Nagpur–Hyderabad line

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Nagpur–Hyderabad line
Overview
Status Operational
Termini Nagpur
Hyderabad Deccan
Operation
Opening 1929
Owner Indian Railway
Operator(s) Central Railway, South Central Railway
Depot(s) Ajni, Kazipet, Maula Ali, Hyderabad
Rolling stock WDM-2, WDM-3A, WDG-3A, WDG-4, WAG-7, WAG-9, WAG-9I, WAP-7 and WAG-7 locos.
Technical
Track length Mainline: 581 km (361 mi)
Branch line:
Majri-Mudkhed 266 km (165 mi)
No. of tracks 2
Track gauge 1,676 mm (5 ft 6 in) broad gauge
Electrification 1988-91
Operating speed up to 160 km/h

The Nagpur–Hyderabad line is a railway line connecting Nagpur and Hyderabad. A major portion of this 581-kilometre long (361 mi) track, from Nagpur to Kazipet, is part of the Delhi-Chennai line. It is also part of the Delhi-Hyderabad line. The line is under the jurisdiction of Central Railway and South-Central Railway.

History[edit]

With the completion of the Kazipet-Balhashah link in 1929, Chennai was directly linked to Delhi.[1]

The Wadi-Secunderabad line was built in 1874 with financing by the Nizam of Hyderabad. It later became part of Nizam’s Guaranteed State Railway. In 1889, the main line of the Nizam’s Guaranteed State Railway was extended to Vijayawada, then known as Bezwada.[2]

As of 1909, "From Wadi on the Great Indian Peninsula Railway, the Nizam's Guaranteed State Railway runs east to Warangal and then south-east towards Bezwada on the East Coast section of the Madras Railway."[3]

Electrification[edit]

The Kazipet-Ramagundam sector was electrified in 1987-88, the Ramagundam-Balharshah-Nagpur sector in 1988-89, the Kazipet-Secunderabad sector in 1991-93 and Majri-Rajpur sector in 1994-95.[4]

Speed limits[edit]

The Delhi-Chennai Central line (Grand Trunk route) is classified as a “Group A” line which can take speeds up to 160 km/h.[5]

The Wadi-Secunderabad-Kazipet line is classified as "Group B" line and can take speeds up to 130 km/h.[6]

Passenger movement[edit]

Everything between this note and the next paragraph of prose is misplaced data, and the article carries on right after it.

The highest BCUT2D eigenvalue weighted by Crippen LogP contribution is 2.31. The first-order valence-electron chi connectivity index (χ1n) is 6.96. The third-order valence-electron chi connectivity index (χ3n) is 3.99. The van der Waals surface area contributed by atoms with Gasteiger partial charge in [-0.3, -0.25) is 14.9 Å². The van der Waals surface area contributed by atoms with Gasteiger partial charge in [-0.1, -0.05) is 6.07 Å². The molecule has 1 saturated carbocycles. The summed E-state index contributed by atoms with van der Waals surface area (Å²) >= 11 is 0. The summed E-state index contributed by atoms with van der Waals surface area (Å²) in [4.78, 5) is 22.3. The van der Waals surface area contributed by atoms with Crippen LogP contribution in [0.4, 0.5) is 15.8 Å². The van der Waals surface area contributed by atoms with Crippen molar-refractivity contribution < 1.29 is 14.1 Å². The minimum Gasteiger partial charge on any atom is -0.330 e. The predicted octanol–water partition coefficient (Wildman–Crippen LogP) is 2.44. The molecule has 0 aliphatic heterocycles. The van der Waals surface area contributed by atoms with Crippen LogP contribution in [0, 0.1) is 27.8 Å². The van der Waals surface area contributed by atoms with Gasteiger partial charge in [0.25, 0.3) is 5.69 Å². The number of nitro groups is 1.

Nagpur and Secunderabad, on this line, are amongst the top hundred booking stations of Indian Railway.[7]

Sheds and workshops[edit]

Ajni has an electric loco shed and a diesel trip shed. It is primarily a freight shed with around 190 locos. It houses WAG-7, WAG-9, WAG-9I, and WAP-7 locos. Kazipet diesel loco shed houses WDM-2, WDM-3A, WDG-3A and WDG-4 locos. Opened in 2006, Kazipet electric loco shed houses 150+ WAG-7 locos. Maula Ali has a shed for diesel locomotives and EMUs. It houses WDM-2, WDM-3A, WDG-3A, DHMUs (3-car and 6-car) and EMUs. Hyderabad has an electric trip shed.[8]

Nagpur has a coach maintenance workshop. Ajni has goods wagon repair facility. There is a routine overhaul depot for wagon maintenance at Ramagundam and coaching maintenance depots at Secunderabad, Hyderabad and Kazipet.[8]

References[edit]

  1. ^ "IR History: Early Days – III". Chronology of railways in India, Part 3 (1900–1947). Retrieved 26 November 2013. 
  2. ^ "IR History: Early days II". 1870-1899. IRFCA. Retrieved 26 November 2013. 
  3. ^ "Hyderabad - Imperial Gazetteer of India". IRFCA. Retrieved 26 November 2013. 
  4. ^ "History of Electrification". IRFCA. Retrieved 26 November 2013. 
  5. ^ "Chapter II – The Maintenance of Permanent Way". Retrieved 26 November 2013. 
  6. ^ "Chapter II – The Maintenance of Permanent Way". Retrieved 4 December 2013. 
  7. ^ "Indian Railways Passenger Reservation Enquiry". Availability in trains for Top 100 Booking Stations of Indian Railways. IRFCA. Retrieved 26 November 2013. 
  8. ^ a b "Sheds and Workshops". IRFCA. Retrieved 26 November 2013. 

External links[edit]